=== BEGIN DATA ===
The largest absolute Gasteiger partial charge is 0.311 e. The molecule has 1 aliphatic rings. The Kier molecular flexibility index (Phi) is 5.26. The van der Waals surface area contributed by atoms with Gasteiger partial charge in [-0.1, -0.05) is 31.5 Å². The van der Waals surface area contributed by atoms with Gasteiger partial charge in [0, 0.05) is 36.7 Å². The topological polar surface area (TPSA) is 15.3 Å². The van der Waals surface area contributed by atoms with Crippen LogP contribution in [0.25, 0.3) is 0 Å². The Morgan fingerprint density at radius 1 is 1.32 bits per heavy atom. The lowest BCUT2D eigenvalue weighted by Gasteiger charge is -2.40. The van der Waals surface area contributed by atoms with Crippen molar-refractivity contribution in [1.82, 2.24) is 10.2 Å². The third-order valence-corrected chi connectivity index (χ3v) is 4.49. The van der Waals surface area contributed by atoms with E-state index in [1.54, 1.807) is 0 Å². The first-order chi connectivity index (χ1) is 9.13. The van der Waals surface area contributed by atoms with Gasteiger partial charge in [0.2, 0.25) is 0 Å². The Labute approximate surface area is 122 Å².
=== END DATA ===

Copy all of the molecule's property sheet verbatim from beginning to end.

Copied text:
The largest absolute Gasteiger partial charge is 0.311 e. The molecule has 1 aliphatic rings. The Kier molecular flexibility index (Phi) is 5.26. The van der Waals surface area contributed by atoms with Gasteiger partial charge in [-0.1, -0.05) is 31.5 Å². The van der Waals surface area contributed by atoms with Gasteiger partial charge in [0, 0.05) is 36.7 Å². The topological polar surface area (TPSA) is 15.3 Å². The van der Waals surface area contributed by atoms with Crippen LogP contribution in [0.25, 0.3) is 0 Å². The Morgan fingerprint density at radius 1 is 1.32 bits per heavy atom. The lowest BCUT2D eigenvalue weighted by Gasteiger charge is -2.40. The van der Waals surface area contributed by atoms with Crippen molar-refractivity contribution in [1.82, 2.24) is 10.2 Å². The third-order valence-corrected chi connectivity index (χ3v) is 4.49. The van der Waals surface area contributed by atoms with E-state index in [1.54, 1.807) is 0 Å². The first-order chi connectivity index (χ1) is 9.13. The van der Waals surface area contributed by atoms with Gasteiger partial charge in [0.2, 0.25) is 0 Å². The Labute approximate surface area is 122 Å².